Dear Ms. Quinn,
When Jane sent me the arc of your upcoming book “Just Like Heaven,” I was torn. On the one hand, it’s a Julia Quinn book and I’ve adored so many of your past books. On the other hand, some of your most recent books haven’t worked for me. I think the last one I even tried turned out to be a DNF. “But,” said my self, “It’s a Quinn. And look at the back blurb – it’s got Bridgertons. And Smythe-Smiths!” Well, that did it for me. As Lady Danbury says, someone’s got to clap for those poor girls.
Marcus Holroyd is very much like any other Regency nobleman. His parents conceived him then basically left him to nurses and tutors to raise. He went to Eton and there met Daniel Smythe-Smith who befriended Marcus and invited the lonely young boy home for holidays where he became almost one of the boisterous Smythe-Smith clan. The youngest sibling by far was Honoria, who tried to tag along with her beloved brother and Marcus but who, as young sisters are wont to do, usually ended up getting in the way.
Now everyone is all grown up and due to a duel and a vengeful father, Daniel has had to flee to Italy. But before he leaves, he makes Marcus promise to look after unmarried Honoria and screen her suitors. After a year of this, Marcus is tired of glowering at fortune hunters while Honoria is puzzled at her lack of suitable marriage offers. Daniel’s disgrace has sent his widowed mother into a tailspin and Honoria is desperate to escape the pall over her family name and the move her mother intends to make to boring Bath.
When Honoria travels to a friend’s country estate near where Marcus lives with the intention of scouting for husbands there, the two meet up again. Due to one of her schemes, Marcus ends up injured and if not for Honoria and her mother, would have died. It’s during the difficult nursing that the scales finally fall from their eyes. However in true romance novel fashion, Honoria discovers Marcus’s pledge to Daniel and misinterprets Marcus’s intentions towards her. She and her mother return to London and the upcoming annual Smythe-Smith musicale. Can Marcus convince Honoria that he loves her for herself and not some silly pledge? Can Honoria get her cousins to practice the difficult piece for the upcoming event? And will the invited London ton be able to find enough cotton to stuff their ears and survive another “musical” offering from the women of the Smythe-Smith clan?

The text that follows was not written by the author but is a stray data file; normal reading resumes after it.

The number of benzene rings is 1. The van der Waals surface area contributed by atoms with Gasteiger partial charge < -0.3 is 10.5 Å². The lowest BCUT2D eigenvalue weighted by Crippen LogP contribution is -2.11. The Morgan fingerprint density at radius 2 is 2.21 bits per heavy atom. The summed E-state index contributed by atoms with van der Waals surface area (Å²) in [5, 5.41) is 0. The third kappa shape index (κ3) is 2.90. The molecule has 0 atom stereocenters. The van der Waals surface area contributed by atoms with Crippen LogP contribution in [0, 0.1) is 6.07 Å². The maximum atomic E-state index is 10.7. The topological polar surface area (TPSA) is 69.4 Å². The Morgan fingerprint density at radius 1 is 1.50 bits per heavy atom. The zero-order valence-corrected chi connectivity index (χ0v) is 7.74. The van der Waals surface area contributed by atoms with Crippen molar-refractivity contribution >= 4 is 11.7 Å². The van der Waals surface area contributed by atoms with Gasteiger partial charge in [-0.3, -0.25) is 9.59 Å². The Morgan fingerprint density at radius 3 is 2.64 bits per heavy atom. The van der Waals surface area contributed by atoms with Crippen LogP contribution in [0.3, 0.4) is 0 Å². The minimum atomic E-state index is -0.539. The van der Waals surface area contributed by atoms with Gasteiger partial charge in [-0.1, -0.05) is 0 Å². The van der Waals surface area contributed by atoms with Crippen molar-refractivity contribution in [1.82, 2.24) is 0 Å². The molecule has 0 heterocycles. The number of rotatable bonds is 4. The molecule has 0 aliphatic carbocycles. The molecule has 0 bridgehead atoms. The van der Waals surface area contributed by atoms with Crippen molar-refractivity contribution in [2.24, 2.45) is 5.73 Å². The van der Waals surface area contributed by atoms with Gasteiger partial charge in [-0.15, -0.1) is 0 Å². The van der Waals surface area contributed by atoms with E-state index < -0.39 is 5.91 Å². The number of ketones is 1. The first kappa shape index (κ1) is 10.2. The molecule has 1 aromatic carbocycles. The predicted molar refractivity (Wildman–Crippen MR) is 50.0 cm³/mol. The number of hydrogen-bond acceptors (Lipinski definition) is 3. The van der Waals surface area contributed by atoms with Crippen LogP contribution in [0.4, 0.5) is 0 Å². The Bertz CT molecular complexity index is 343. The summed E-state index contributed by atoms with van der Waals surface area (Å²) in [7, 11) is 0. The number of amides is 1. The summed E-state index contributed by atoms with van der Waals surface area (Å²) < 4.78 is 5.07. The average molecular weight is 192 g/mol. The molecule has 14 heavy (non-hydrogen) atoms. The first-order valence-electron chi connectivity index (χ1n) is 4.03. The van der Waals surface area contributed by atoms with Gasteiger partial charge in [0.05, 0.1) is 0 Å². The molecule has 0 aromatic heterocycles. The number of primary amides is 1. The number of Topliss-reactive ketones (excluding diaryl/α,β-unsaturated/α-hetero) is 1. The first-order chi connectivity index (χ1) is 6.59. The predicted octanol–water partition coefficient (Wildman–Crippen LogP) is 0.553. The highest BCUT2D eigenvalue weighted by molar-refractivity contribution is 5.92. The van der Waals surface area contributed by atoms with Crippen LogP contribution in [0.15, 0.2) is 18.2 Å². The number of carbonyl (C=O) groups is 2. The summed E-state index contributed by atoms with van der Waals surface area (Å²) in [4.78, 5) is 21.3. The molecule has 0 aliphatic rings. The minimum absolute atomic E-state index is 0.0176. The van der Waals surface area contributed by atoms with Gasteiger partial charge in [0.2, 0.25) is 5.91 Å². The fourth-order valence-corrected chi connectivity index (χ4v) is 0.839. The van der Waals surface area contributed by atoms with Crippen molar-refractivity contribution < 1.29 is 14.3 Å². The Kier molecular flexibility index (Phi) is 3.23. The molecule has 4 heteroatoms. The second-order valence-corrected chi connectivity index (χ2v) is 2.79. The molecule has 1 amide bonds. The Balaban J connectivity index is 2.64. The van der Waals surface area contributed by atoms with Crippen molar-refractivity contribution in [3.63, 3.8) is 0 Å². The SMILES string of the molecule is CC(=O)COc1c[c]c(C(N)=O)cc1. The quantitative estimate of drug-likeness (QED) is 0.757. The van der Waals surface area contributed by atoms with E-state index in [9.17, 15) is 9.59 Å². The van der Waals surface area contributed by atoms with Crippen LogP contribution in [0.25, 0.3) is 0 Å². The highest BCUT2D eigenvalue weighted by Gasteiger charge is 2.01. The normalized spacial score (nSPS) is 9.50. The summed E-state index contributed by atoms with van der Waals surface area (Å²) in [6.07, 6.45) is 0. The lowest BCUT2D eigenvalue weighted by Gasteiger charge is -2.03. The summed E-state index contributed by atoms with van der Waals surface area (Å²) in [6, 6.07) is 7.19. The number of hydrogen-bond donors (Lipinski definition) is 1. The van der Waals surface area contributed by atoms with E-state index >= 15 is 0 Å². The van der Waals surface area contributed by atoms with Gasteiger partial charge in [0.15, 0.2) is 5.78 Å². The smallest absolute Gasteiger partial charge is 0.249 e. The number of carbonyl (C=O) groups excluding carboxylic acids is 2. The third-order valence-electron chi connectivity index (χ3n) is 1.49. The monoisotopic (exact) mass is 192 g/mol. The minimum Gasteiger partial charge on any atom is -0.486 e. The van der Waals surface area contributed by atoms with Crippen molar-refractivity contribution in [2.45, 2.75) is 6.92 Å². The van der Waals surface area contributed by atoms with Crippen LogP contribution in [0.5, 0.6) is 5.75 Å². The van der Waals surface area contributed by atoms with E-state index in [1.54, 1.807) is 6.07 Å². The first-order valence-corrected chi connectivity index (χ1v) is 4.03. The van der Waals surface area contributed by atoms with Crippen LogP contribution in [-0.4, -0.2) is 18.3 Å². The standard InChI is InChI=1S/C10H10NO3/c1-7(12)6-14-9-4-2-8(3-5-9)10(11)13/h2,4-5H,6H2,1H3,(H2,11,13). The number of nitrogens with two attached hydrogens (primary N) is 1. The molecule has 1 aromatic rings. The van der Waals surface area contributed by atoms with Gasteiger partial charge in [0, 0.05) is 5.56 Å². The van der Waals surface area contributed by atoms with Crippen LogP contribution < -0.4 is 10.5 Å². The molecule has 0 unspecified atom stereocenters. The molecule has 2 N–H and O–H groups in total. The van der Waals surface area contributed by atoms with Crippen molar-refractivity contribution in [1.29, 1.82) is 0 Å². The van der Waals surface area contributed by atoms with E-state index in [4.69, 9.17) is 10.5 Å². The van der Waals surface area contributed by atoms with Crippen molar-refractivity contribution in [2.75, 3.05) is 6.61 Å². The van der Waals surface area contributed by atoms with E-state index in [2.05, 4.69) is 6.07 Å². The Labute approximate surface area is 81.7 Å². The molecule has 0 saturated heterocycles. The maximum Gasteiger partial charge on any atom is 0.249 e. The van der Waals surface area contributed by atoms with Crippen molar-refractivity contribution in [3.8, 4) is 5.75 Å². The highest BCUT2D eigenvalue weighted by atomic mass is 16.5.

As I read the book, it dawned on me that not much actually happens in these Bridgerton offshoot books. Not much plot-wise anyway. It just seems like a lot of nattering on and wittering about and screwballish type internal and external dialogue. On and on, natter, natter, natter. This worked better for me when it’s Marcus and Honoria interacting but less well when Honoria is talking with her friends or female cousins. Those later conversations tend to slump into almost childish “Did not!” ” Did too!” ” Did not!” ” Did too!” exchanges. I half expect one of the characters to end it by sticking out her tongue.
I know I should remember who some of the background and incidental people are throughout the book and at the performance. I remember Lady Danbury and obviously Colin and Gregory Bridgerton plus Penelope’s sister but some of the others have escaped my memory after this many years since reading those books. Who is Miss Wynter? In her martial attempts to arrange marriages, Mrs. Royle is a force to be reckoned with. Were I a young man of good family, I’d be ducking and dodging from the likes of her too.
Ah, the state of medical care at the time. Abysmal is too kind a term. But what didn’t kill Marcus got him a wife so all’s well that ends well. I found this section to be the most interesting and enjoyed the moments when Honoria’s mother pitches in and saves the day. There’s real meat to the narrative and less dithering. Intense emotions instead of circular talk, talk that does little to advance the plot and seems to serve only to get some laughs.
The romance is more the “can’t see what’s under your nose” type. Both almost simultaneously realize their true love but of course it takes a while before they finally get together. I do love Marcus defending Honoria against Mr. Grimston – charging into the public eye, which he hates doing, then forcing a real apology. The public proposal, while sweet as honey, doesn’t come off as very believable for the time but then compared to the whole book, it’s about as believable as the rest of it. I also puzzled that there isn’t more about Honoria’s red shoes given the fact that they are featured in the cover art. It’s not that anyone except Marcus notices them and then only after Honoria told him about them. Maybe they, along with the shared love of chocolate cake, are supposed to be quiet thing only between Marcus and Honoria.
“Just Like Heaven” is the closest thing so far to a backstage pass for a Smythe-Smith musical performance. Honoria seems to have figured out the true meaning of it all. It’s family, it’s tradition, it’s togetherness and that is why I can see her evolving from “we’re terrible” to “it’s my cousins and me” to “I can’t wait until my daughters are up on that stage.” I can just see great granddaughters doing a ragtime version as their family grit their collective teeth and cheer them on.
While the book doesn’t reach the level of enjoyment I’ve gotten from my favorites – “Romancing Mr. Bridgerton,” “The Viscount Who Loved Me” or “The Duke and I” – it’s nice to revisit the relatively harmless world of Bridgerton London. It is what it is and that is a pretty soap bubble that floats and entertains. Maybe there will be more substance to Daniel’s story, which I assume is coming at some point. This one leaves me with a genial smile even if ultimately I probably won’t remember much about it. C+